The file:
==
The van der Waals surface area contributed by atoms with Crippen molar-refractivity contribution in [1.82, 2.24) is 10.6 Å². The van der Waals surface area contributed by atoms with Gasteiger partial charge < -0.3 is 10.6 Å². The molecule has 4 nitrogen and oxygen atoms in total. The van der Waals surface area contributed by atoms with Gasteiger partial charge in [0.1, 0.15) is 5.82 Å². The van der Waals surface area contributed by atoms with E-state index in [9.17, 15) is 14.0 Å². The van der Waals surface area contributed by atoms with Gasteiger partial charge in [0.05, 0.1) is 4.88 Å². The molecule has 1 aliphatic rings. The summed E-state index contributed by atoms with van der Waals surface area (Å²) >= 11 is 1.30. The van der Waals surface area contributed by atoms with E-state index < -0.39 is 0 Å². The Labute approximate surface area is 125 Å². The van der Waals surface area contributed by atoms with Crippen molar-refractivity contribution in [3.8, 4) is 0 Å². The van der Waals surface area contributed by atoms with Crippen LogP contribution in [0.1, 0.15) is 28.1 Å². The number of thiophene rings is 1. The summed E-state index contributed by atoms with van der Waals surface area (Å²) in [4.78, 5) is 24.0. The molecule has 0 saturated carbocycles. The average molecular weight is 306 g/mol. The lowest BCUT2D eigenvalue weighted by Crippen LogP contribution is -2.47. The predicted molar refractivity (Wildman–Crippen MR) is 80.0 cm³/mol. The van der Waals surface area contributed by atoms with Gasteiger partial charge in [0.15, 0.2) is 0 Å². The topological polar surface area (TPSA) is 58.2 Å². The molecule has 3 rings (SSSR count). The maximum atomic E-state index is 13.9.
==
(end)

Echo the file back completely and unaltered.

The van der Waals surface area contributed by atoms with Crippen molar-refractivity contribution in [1.82, 2.24) is 10.6 Å². The van der Waals surface area contributed by atoms with Gasteiger partial charge < -0.3 is 10.6 Å². The molecule has 4 nitrogen and oxygen atoms in total. The van der Waals surface area contributed by atoms with Gasteiger partial charge in [0.1, 0.15) is 5.82 Å². The van der Waals surface area contributed by atoms with E-state index in [9.17, 15) is 14.0 Å². The van der Waals surface area contributed by atoms with Gasteiger partial charge in [0.05, 0.1) is 4.88 Å². The molecule has 1 aliphatic rings. The summed E-state index contributed by atoms with van der Waals surface area (Å²) >= 11 is 1.30. The van der Waals surface area contributed by atoms with E-state index < -0.39 is 0 Å². The Labute approximate surface area is 125 Å². The van der Waals surface area contributed by atoms with Crippen molar-refractivity contribution in [3.8, 4) is 0 Å². The van der Waals surface area contributed by atoms with Crippen LogP contribution in [0.1, 0.15) is 28.1 Å². The number of thiophene rings is 1. The summed E-state index contributed by atoms with van der Waals surface area (Å²) in [4.78, 5) is 24.0. The molecule has 0 saturated carbocycles. The average molecular weight is 306 g/mol. The lowest BCUT2D eigenvalue weighted by Crippen LogP contribution is -2.47. The predicted molar refractivity (Wildman–Crippen MR) is 80.0 cm³/mol. The van der Waals surface area contributed by atoms with Gasteiger partial charge in [0.15, 0.2) is 0 Å². The topological polar surface area (TPSA) is 58.2 Å². The molecule has 3 rings (SSSR count). The maximum atomic E-state index is 13.9.